THE three major Australian television networks last week agreed to limit the broadcast of violent and sexually graphic movies. The step will lose the industry money, but observers here say the networks are responding to a national outcry about rising crime levels.
Prime Minister Paul Keating had been calling for the networks to clean up television for three weeks, saying that the effects of adult programming on children was detrimental. The networks had resisted, offering instead to broadcast pre-program warnings.
The networks say they already extensively edit cinema movies for television. Tony Brannigan, general manager of the Federation of Commercial Television Stations, says moving the start-time for movies that show violence and sexual activity from 8:30 to 9:00 p.m. "is a change that we were reluctant to agree to, but did so apprehending that the legislative alternative might be worse."
Opposition leader John Hewson has called for legislation banning violent adult programming before 9:30 p.m. This is one issue on which Mr. Keating and Dr. Hewson agree. The two are jockeying for position in a tight, unofficial campaign for the federal election, which should be called early next year.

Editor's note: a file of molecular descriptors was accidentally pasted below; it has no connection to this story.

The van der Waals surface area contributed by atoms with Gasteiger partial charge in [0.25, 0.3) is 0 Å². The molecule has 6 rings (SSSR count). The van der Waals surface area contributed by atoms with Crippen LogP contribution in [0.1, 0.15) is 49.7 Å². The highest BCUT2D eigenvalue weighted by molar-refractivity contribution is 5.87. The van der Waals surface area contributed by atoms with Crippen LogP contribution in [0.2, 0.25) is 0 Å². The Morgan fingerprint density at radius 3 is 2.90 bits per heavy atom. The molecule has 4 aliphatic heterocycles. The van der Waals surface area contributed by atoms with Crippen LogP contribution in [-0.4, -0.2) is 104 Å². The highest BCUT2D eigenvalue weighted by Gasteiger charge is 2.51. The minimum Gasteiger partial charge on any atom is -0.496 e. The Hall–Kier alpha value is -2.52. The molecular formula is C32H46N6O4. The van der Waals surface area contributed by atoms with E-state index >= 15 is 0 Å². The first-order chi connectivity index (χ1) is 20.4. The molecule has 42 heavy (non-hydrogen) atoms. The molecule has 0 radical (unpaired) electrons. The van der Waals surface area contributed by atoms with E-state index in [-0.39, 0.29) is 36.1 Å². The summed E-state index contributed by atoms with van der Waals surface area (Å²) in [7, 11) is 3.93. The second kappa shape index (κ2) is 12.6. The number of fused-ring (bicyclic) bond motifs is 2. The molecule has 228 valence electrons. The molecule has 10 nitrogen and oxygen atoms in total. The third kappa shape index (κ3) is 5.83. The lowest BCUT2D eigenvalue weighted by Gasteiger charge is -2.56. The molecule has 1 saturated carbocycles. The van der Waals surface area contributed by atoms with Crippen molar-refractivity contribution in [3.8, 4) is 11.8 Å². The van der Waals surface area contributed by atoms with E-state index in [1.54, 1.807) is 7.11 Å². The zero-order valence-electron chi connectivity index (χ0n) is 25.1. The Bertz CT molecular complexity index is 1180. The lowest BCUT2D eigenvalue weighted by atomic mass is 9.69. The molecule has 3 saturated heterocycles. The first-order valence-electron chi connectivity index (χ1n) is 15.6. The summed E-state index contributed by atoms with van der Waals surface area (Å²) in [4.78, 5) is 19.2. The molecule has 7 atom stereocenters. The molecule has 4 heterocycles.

Mothers' organizations and church and community groups supported the new limit. A recent petition by the Australian Family Planning Association calling for an end to sex and violence on TV was signed by 50,000 people. A Newspoll survey found that 72 percent of those surveyed wanted violent, adults-only material to be screened only after 9:30 p.m.
The limit is part of a larger protest against increasing levels of violence in the country, particularly against women. There have been "Take Back the Night" demonstrations by women's groups and increasing calls to the prime minister to ban guns.
As Australian television increasingly looks more and more like that in the United States, with more violence, there is the possibility here of more serial murders and sexual killings, says Prof. Paul Wilson, a leading criminologist. As sexual violence is seen more in mainstream media, Australia will follow the US pattern, he says.
"Violence in the media is an issue ... that's going to increase in significance as we become more and more media-dominated and as our media becomes more and more privatized," says Anne Summers, Keating's adviser on women's issues.